Requirements are tools not weapons

Consider these requirements; · The system shall properly calculate the taxes due at the time of payment. · The system shall properly display the location and speed of inbound projectiles. · All users will only be able to change data appropriate to their role. They are a clear example of poor communication and are likely…

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Fighting the Fear, Uncertainty, and Doubt

There are a few reoccurring themes in project recovery;  Hold Fast, Don’t Flinch, Lead calmly, and of course the old stand by … decide slowly but act quickly.  Troubled projects are ripe with Fear Uncertainty and Doubt (affectionately known as FUD).  Our job, like it or not, isn’t just creating and delivering a solution but…

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It’s just software …

It’s just software … really, it’s just software.  It’s not as important as your family, or your health.  It (generally) doesn’t kill people or change lives.  That kind of thing is left to real people.  I will concede that those real people may be using software to help them kill people or change lives but…

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Agile versus Formal modeling

In response to a recent discussion over at Yahoo on the requirements Engineering list, a question was posed as to why “just enough” was ever okay when creating a model.  After all incomplete models or improper use of a modeling standard has to be bad… right?  I believe there is another perspective on modeling to…

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A risk-reward scale for evaluating project practices

So you’re seeking to improve things. You tried to implement a “best practice” or twelve … how did that work for you? I am convinced that problems addressed by a well known practice will not always result in a well known and positive result, and it seems I am not alone.  In a survey of…

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There are no right answers.

All troubled projects share one and only one characteristic.  Things have gone wrong.  Terribly wrong.  Other than that, everything is, and I contend must be, unique.  Let’s face facts here; projects are the accumulated work of people.  No amount of consistent process can ensure individuals with unique personalities, under unique conditions, will do the same…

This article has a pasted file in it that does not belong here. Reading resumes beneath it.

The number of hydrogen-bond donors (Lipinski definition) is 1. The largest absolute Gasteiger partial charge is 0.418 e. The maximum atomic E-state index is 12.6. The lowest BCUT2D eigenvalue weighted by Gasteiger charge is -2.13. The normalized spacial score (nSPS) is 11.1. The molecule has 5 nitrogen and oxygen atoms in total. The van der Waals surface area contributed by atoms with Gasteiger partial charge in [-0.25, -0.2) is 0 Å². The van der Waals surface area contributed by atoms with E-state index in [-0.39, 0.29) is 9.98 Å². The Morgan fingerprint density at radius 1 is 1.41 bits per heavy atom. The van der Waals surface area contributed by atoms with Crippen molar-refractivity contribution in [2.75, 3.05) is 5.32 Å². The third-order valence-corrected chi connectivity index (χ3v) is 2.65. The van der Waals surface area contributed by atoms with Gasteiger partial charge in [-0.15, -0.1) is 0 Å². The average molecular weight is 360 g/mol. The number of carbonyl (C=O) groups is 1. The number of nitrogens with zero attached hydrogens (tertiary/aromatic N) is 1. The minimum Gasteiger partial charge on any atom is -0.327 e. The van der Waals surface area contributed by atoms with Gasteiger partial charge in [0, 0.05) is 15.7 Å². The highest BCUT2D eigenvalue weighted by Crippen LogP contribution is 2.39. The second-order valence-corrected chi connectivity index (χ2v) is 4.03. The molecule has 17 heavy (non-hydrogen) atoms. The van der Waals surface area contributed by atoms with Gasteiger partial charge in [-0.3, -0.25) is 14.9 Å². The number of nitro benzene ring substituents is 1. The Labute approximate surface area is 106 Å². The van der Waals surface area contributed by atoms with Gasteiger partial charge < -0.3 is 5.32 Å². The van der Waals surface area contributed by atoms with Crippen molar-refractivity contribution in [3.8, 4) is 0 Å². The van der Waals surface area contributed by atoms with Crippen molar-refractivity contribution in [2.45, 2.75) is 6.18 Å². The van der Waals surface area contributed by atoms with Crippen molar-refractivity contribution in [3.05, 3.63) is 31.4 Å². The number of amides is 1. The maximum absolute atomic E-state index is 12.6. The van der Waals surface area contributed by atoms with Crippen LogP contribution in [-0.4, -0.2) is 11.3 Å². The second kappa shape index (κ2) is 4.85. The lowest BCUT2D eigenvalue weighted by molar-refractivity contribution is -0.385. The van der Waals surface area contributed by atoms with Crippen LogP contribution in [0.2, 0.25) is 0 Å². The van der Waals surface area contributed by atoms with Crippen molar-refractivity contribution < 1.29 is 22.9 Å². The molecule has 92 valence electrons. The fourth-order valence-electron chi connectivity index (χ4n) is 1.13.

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What’s your projects risk tolerance?

Risk tolerance is defined on investopedia as the degree of uncertainty that an investor can handle in regard to a negative change in the value of his or her portfolio. Sounds pretty good to me for project portfolios too.  In our case, negative change includes concrete things like expenditures that fail to return expected value…

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Introducing Project Practice Portfolios

In a recent paper, Bridge Methods: Using a Balanced Project Practice Portfolio to Integrate Agile and Formal Process Methodologies, my co-author and I dug into how nearly every methodology, be it formal or agile, allows if not requires customization to the set practices used throughout the software development lifecycle (SDLC).  We call the collection of…

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3 Problems that prevent delivery

Here are a few random problems that prevents delivery of a solution to users that they can use.  Remember, if it fails to function as intended, fails to function at all, or fails to return a reliably correct result it’s not done.  You have problems. 1. Fixing the wrong problem.  An organization that has been…

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5 things that make a problem worth fixing

At it’s heart, recovery is about fixing problems.  Before we get into individual and combination problems let me lay my definition on the table for your consideration and comment.  A problem is only a problem if it causes the team to underperform.  Underperformance is determined by plotting the teams current performance at any moment in…

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